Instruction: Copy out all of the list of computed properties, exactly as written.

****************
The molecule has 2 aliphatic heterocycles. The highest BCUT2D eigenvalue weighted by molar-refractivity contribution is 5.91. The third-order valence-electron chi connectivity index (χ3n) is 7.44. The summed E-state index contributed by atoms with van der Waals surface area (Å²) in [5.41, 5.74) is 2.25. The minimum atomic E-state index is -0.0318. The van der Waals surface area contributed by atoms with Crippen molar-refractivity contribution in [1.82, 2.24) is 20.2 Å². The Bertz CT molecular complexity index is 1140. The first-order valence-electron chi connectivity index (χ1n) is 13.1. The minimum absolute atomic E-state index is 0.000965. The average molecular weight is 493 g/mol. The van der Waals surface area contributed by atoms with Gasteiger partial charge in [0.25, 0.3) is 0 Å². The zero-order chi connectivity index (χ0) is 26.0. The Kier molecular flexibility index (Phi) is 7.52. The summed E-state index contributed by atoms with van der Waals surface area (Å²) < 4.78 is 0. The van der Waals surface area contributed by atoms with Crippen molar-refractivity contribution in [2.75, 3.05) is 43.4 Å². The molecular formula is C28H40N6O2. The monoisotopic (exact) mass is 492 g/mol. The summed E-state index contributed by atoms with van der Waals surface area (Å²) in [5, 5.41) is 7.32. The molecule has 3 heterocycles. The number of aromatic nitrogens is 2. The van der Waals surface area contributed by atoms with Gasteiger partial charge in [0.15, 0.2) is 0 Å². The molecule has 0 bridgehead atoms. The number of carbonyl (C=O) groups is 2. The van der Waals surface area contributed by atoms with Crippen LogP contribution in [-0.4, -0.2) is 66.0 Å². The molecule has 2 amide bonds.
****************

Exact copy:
The molecule has 2 aliphatic heterocycles. The highest BCUT2D eigenvalue weighted by molar-refractivity contribution is 5.91. The third-order valence-electron chi connectivity index (χ3n) is 7.44. The summed E-state index contributed by atoms with van der Waals surface area (Å²) in [5.41, 5.74) is 2.25. The minimum atomic E-state index is -0.0318. The van der Waals surface area contributed by atoms with Crippen molar-refractivity contribution in [1.82, 2.24) is 20.2 Å². The Bertz CT molecular complexity index is 1140. The first-order valence-electron chi connectivity index (χ1n) is 13.1. The minimum absolute atomic E-state index is 0.000965. The average molecular weight is 493 g/mol. The van der Waals surface area contributed by atoms with Gasteiger partial charge in [0.25, 0.3) is 0 Å². The zero-order chi connectivity index (χ0) is 26.0. The Kier molecular flexibility index (Phi) is 7.52. The summed E-state index contributed by atoms with van der Waals surface area (Å²) < 4.78 is 0. The van der Waals surface area contributed by atoms with Crippen molar-refractivity contribution in [2.75, 3.05) is 43.4 Å². The molecular formula is C28H40N6O2. The monoisotopic (exact) mass is 492 g/mol. The summed E-state index contributed by atoms with van der Waals surface area (Å²) in [5, 5.41) is 7.32. The molecule has 3 heterocycles. The number of aromatic nitrogens is 2. The van der Waals surface area contributed by atoms with Gasteiger partial charge in [0.15, 0.2) is 0 Å². The molecule has 0 bridgehead atoms. The number of carbonyl (C=O) groups is 2. The van der Waals surface area contributed by atoms with Crippen LogP contribution in [-0.4, -0.2) is 66.0 Å². The molecule has 2 amide bonds.